Ignoring All the Signs

While it’s not out of the ordinary for the MSA to receive threatening messages, Islamic Awareness Week incited new waves of anti-Muslim sentiment, including threatening e-mails and phone calls to the members of the MSA.
Additionally, six evangelical Christians  — an increase from the usual “Jesus guy” — picketed Library Walk and, according to the Treasurer of MSA Sharfaa Junaid, the protesters also approached students looking at the MSA’s event, telling them that they were “going to go to Hell” for speaking with “those people.”
When a Guardian reporter asked one of the self-identified evangelicals — who demanded anonymity — whether or not he was affiliated and if he had a permit to protest, he announced that they were neither UCSD affiliates nor did they need a permit from the administration to demonstrate. (Under the UC-wide Non-Affiliate Speech Policy, persons not affiliated with the university must receive permission from a designated official to demonstrate on campus.)
According to MSA Vice President External Eyad Alnaslah, the vandalism featured uncreative, malicious phrases such as “Fuck Muslims” and “You are terrorists and blood killers.” MSA members, including Alnaslah, reported the threats. As a result, the Student Center for Involvement assigned them a security guard during their exhibits on Library Walk.
Junaid said that because the center wasn’t sure how UCSD’s Free Speech Policy applied to the evangelicals, they weren’t able to do much more than talk to the protesters and assign security guards, despite the MSA’s complaints to the Office for the Prevention of Harassment and Discrimination, the Center for Student Involvement and Vice Chancellor of Student Affairs Penny Rue.
Aside from filing a complaint with the Center for Involvement, MSA representatives met with Rue on Feb. 17 to discuss the recent incidents and asked for a campuswide e-mail to be sent out condemning the act. Penny Rue refused, claiming it is no longer protocol.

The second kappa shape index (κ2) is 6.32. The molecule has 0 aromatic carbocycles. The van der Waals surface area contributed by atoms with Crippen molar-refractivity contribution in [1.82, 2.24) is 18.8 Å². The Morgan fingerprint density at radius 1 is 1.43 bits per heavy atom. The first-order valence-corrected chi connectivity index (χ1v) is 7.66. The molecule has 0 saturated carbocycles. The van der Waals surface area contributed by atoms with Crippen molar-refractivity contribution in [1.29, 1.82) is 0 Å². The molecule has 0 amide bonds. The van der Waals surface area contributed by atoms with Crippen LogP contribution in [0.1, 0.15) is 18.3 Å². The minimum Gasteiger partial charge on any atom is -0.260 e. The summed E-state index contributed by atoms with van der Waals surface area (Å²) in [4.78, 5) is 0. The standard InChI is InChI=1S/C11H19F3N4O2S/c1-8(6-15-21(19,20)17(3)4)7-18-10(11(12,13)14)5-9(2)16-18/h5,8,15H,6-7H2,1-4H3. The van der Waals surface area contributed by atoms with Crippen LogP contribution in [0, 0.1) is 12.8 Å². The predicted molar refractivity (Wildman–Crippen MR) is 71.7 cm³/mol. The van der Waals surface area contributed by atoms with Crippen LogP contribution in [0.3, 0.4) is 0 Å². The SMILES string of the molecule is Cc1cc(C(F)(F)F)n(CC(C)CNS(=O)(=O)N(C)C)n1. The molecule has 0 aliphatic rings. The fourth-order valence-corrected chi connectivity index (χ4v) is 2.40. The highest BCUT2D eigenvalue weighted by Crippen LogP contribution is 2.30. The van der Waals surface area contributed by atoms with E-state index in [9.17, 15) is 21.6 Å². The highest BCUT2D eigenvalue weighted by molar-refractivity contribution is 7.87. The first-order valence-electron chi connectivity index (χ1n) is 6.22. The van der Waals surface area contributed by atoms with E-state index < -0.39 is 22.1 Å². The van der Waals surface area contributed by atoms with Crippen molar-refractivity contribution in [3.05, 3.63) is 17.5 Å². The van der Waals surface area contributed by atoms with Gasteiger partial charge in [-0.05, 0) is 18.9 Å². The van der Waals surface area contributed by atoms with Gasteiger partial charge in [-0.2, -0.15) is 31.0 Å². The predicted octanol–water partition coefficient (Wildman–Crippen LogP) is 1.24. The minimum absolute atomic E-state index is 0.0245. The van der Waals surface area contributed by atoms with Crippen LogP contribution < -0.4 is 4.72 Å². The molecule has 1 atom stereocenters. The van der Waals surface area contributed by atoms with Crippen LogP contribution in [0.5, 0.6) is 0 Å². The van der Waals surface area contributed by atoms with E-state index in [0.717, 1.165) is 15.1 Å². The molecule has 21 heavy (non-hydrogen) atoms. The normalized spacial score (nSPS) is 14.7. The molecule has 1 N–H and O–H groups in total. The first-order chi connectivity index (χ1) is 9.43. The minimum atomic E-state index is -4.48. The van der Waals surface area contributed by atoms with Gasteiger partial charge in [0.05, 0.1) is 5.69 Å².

So, according MSA VP of Internal Affairs, Saad Yazdani, their protesting stops with the Vice Chancellor: “we hoped the Vice Chancellor would have helped us more.”
But when hate crimes like these occur, everyone should defend the right to be an individual and practice whatever religion he or she chooses.
The administration is obligated to make sure every group feels safe and look out for every group that attracts hate, not just those that attract the least favorable media coverage.Sending out an e-mail to the student body about the attacks would at least inform everyone what’s happening and legitimize the struggles of the MSA.
Racism toward the Muslim community has increased tenfold in the decade following the 9/11 attacks and is a far bigger issue than our campus. The irony is that the MSA events were intended to inform students of what the 3-6 million Muslims living in the United States actually believe, which is pretty much the opposite of what the vandalism suggests.
As university students, we are here to learn. If the same hate messages the members of the MSA received were targeted at nearly any other group, that group would be viewed as minority-opinion radicals — but because they were targeted at a religion that still holds so many violent stereotypes to so many people, few outside of the group are willing to stand up and protest against it.
It’s our collective responsibility to recognize and ameliorate hate on campus, no matter what form it takes. Last year, during the ‘Compton Cookout’ fiasco, the Black Student Union was able to rally enough support to bring faculty members, administration and media attention to their cause.
The scale of the attacks on the MSA is admittedly much smaller than those suffered by the BSU. But without the kind of administrative support that group garnered in the heat of the controversy last year, the MSA’s efforts at correcting popular misconceptions may all be for naught.

Readers can contact Madeline Mann at [email protected].

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